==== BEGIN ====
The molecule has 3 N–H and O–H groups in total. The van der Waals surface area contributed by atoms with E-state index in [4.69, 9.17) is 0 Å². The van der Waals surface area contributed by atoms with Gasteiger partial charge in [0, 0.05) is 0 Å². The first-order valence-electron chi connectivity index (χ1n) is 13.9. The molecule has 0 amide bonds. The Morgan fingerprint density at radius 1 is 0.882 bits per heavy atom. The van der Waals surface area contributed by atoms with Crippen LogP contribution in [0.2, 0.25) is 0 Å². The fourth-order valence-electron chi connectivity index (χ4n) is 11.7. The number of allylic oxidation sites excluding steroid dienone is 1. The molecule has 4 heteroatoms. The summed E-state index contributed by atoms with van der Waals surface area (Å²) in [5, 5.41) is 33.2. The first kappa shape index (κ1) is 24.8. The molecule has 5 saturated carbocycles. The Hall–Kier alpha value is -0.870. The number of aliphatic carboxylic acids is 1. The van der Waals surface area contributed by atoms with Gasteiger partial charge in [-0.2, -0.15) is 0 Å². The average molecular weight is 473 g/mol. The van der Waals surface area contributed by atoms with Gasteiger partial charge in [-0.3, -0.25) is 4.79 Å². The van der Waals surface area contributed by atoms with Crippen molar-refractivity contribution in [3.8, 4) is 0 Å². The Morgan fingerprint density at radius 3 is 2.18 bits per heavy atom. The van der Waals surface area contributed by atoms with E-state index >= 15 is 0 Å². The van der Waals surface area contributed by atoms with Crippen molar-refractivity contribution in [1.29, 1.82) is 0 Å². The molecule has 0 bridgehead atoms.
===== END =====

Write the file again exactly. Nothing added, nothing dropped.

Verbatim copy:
The molecule has 3 N–H and O–H groups in total. The van der Waals surface area contributed by atoms with E-state index in [4.69, 9.17) is 0 Å². The van der Waals surface area contributed by atoms with Gasteiger partial charge in [0, 0.05) is 0 Å². The first-order valence-electron chi connectivity index (χ1n) is 13.9. The molecule has 0 amide bonds. The Morgan fingerprint density at radius 1 is 0.882 bits per heavy atom. The van der Waals surface area contributed by atoms with Crippen LogP contribution in [0.2, 0.25) is 0 Å². The fourth-order valence-electron chi connectivity index (χ4n) is 11.7. The number of allylic oxidation sites excluding steroid dienone is 1. The molecule has 4 heteroatoms. The summed E-state index contributed by atoms with van der Waals surface area (Å²) in [5, 5.41) is 33.2. The first kappa shape index (κ1) is 24.8. The molecule has 5 saturated carbocycles. The Hall–Kier alpha value is -0.870. The number of aliphatic carboxylic acids is 1. The van der Waals surface area contributed by atoms with Gasteiger partial charge in [-0.2, -0.15) is 0 Å². The average molecular weight is 473 g/mol. The van der Waals surface area contributed by atoms with Gasteiger partial charge in [-0.3, -0.25) is 4.79 Å². The van der Waals surface area contributed by atoms with Crippen molar-refractivity contribution in [3.8, 4) is 0 Å². The Morgan fingerprint density at radius 3 is 2.18 bits per heavy atom. The van der Waals surface area contributed by atoms with E-state index >= 15 is 0 Å². The van der Waals surface area contributed by atoms with Crippen molar-refractivity contribution in [1.29, 1.82) is 0 Å². The molecule has 0 bridgehead atoms.